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VLCC deliveries in 2011 four times higher than 2010 says shipbroker

Monday, 23 January 2012 | 00:00
The oversupply in the tanker market has often been discussed as the "culprit" which plagued tanker earnings during the past year. In its latest weekly report, London-based shipbroker noted that "the increase in the tanker fleet largely outpaced demand growth, putting further pressure on earnings in an already highly competitive market. VLCC deliveries in 2011 averaged over one a week (60), four higher than 2010, whilst there was a similar picture for Suezmaxes (44 deliveries), 7 higher than 2010. Of the 439 new tankers (25,000+ dwt) originally scheduled to enter service in 2011 just 282 tankers were delivered within their original timeframe. The remaining 157 were either subject to newbuilding contract renegotiations resulting in delivery delays or cancellations, accounting for around 36% of the original orderbook. Breaking this down further by size, LR1/Panamax deliveries were just 52% of the original schedule; while MR and Suezmaxes were slightly higher at 60% and 64% respectively. VLCC deliveries were marginally higher at 67%, but it was the LR2/Aframax newbuilds which were highest with over three quarters (78%) of all scheduled deliveries actually adhering to their original due dates" said Gibson.
It went on to mention that "although the number of tankers scheduled to enter into the market in 2012 is significantly less than scheduled for 2011, the tanker market is still suffering from the effect of the previously swollen orderbook. Thankfully, orders placed in 2011 are about 50% lower than those placed in 2010. Based on the assumption that around 25% of scheduled deliveries will not arrive this year, some 247 new tankers will still join the fleet in 2012, which on the face of it would indicate fewer deliveries than last year.
Even if the delivery of tanker newbuilds continues to slow, a considerable increase in global
oil demand and trade will still be required to significantly boost owners’ prospects. Although demand has been rising, the IEA in its most recent report has revised down its forecast for global oil demand growth in 2012 by 0.2million b/d to 1.1million b/d. Nonetheless this is still more than the 0.7million b/d increase seen in 2011. Hence across the whole tanker industry we are looking at slower growth in tanker supply this year and potentially a bigger increase in oil demand. However, at this stage any improvement in tanker fundamentals is likely to be limited; but the prospects for 2012 look better than 2011(but that’s not difficult!)" concluded Gibson.
Meanwhile, in the tanker markets this week, Gibson said that it had noted in the week before of the potential for VLCCs in the Middle East Gulf to 'pop' in the lead up to the Chinese New Year, and the market definitely read the script! "Owners also managed to kill two birds with the same stone - pushing the market through its' previous ceiling, and then converting onto the new, higher, worldscale flat rates at levels that had been the peak on the 2011 Scale. Now things are set to slow somewhat, but for the near term, Owners should hold the gain. Currently rates to the East operate at around WS 65 (2012) and WS 38 (2012) West. Suezmaxes also had a busy week of it with a raft of short haul cargoes impacting on a very tight early list to force rates to close to 130,000 by WS 100 on the new worldscale, and next week should see no let up, despite the holidays. Aframaxes completed the positive picture in the area with strong activity allowing rates to push to 80,000 by WS 135 to Singapore with a 10 worldscale point premium for Red Sea loaders" said Gibson.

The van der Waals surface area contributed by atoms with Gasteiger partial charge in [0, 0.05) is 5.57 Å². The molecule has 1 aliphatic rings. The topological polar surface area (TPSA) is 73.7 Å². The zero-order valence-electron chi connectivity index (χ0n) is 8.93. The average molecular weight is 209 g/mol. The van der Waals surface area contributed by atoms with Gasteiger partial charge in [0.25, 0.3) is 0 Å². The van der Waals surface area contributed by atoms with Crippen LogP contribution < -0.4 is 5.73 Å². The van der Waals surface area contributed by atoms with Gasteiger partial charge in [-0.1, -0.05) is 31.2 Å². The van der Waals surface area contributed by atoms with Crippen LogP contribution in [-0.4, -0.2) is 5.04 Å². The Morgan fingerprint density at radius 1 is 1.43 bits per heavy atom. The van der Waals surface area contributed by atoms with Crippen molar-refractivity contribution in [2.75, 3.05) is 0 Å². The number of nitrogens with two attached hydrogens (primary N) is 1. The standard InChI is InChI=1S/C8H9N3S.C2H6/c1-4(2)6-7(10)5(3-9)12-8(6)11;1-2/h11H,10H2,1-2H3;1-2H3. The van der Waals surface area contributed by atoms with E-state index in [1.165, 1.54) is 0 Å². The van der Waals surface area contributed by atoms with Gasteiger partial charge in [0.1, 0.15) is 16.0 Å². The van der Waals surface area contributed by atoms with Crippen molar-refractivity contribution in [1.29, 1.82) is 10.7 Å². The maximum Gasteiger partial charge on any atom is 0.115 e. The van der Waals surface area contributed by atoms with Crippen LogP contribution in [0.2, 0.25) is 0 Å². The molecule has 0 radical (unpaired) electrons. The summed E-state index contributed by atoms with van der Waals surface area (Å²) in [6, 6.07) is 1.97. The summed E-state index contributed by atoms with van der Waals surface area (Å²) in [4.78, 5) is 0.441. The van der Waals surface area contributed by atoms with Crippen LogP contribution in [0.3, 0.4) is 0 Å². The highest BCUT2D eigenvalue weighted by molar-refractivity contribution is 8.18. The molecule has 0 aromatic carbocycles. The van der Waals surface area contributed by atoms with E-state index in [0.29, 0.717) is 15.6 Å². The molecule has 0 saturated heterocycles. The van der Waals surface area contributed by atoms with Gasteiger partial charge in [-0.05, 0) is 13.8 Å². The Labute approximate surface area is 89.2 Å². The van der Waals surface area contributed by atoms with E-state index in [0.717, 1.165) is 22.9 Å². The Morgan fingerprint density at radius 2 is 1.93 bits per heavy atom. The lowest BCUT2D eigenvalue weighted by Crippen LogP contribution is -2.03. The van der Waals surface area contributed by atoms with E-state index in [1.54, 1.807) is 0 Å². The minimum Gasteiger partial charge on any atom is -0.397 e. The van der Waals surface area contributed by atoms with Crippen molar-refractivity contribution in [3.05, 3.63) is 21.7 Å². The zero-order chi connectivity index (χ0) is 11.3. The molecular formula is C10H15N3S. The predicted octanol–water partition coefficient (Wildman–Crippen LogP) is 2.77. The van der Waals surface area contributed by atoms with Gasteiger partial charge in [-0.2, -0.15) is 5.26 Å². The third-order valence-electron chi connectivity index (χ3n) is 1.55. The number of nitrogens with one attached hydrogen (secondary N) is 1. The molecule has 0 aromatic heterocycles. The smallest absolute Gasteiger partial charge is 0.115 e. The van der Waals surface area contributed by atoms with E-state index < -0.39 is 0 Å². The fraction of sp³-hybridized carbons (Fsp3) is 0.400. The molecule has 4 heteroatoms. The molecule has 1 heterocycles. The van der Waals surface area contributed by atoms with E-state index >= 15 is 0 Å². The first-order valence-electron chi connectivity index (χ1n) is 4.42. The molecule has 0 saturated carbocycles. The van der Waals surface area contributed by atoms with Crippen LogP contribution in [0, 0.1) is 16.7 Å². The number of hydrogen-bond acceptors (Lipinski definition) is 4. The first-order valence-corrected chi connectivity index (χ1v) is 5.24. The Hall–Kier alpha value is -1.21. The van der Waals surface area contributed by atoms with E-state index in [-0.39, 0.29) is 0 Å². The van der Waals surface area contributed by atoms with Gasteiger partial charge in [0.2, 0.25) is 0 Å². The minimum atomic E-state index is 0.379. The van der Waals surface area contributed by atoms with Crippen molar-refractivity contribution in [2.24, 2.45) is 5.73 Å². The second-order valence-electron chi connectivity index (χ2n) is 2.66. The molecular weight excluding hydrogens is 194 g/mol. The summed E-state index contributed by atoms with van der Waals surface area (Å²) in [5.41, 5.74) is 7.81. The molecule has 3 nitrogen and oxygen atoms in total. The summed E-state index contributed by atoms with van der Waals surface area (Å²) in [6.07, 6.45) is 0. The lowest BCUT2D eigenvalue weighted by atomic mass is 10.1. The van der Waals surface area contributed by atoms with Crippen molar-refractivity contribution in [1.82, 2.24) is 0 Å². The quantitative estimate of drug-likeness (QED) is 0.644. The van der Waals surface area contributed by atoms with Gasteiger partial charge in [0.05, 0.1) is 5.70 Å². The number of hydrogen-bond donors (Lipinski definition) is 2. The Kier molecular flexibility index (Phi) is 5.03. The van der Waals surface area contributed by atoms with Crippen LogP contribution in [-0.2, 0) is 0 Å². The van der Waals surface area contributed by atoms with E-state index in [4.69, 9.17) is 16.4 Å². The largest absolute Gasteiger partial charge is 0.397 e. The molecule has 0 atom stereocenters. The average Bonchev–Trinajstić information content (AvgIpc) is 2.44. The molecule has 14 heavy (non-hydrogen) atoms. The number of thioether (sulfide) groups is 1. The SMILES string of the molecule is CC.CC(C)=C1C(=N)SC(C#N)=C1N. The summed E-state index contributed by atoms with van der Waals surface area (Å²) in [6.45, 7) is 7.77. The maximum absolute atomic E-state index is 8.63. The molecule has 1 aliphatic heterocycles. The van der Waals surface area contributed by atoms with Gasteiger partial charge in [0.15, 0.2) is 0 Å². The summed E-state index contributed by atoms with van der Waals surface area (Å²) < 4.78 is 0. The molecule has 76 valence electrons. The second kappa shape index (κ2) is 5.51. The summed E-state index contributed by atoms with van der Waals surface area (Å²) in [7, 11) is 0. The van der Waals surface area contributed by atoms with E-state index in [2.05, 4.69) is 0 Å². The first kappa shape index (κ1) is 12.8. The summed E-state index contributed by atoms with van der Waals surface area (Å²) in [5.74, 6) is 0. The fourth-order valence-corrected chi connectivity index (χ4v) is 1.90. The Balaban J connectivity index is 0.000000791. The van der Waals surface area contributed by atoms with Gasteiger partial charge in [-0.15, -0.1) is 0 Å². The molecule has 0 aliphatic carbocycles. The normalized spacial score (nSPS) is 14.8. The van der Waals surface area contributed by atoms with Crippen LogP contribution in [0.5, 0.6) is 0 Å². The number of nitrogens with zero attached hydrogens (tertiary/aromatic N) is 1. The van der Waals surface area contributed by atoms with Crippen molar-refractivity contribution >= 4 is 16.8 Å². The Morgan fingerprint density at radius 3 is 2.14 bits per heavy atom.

It went on to say that "Suezmax Charterers in West Africa took their foot off the gas, and predictably that undermined Owners confidence so that by the weeks' end rates had been corrected down to 130,000 by WS 82.5 for U.K. Continent, and perhaps a touch lower for US Gulf with WS 88.75 paid for a run to the East. Next week should start to see some bargain hunting at the lower level, and if that gets too frenetic, then Owners may once again turn the trend. VLCCs remained extremely tight on early positions, and very reliant upon ballasters from the East to supplement even forward positions, and as the AG improved, so Owners raised their ideas to equalize earnings. Rates bumped higher to 260,000 by WS 65 (2012) to the East, and USD 5.1 m for West Coast India whilst rates to the US Gulf theoretically move at around WS 67.5 (2012).
Too many ships - not enough cargoes.. so it goes for Aframaxes in the Mediterranean, and rates necessarily fell to 80,000 by WS 85 cross-Mediterranean, with a reduction in Bosphoros delays not aiding the cause either. Some of the slack has now been taken up, but it will need a lot more before any significant turnaround can be engineered. Suezmaxes had a quiet week of it, and sentiment became compromised by the softening West African scene. Rates were chipped away to 135,000 by WS 87.5 from the Black Sea to European destinations with rates in the low WS 70’s seen for US Gulf. Next week will become busier, so rates should stabilise from now.
VLCCs in the Caribbean kept rates at up to USD 5.2 m for Singapore with Owners pushing for even higher values on the next deals. Some may succeed, but it will be the earliest vessels that get the full benefit with later positions providing more competition. Aframaxes took a rare upward stride to 70,000 by WS 135 upcoast, but had started to fall away again late-week to end closer to WS 120 and Owners will stay on the defensive through next week" concluded Gibson.
Nikos Roussanoglou, Hellenic Shipping News Worldwide
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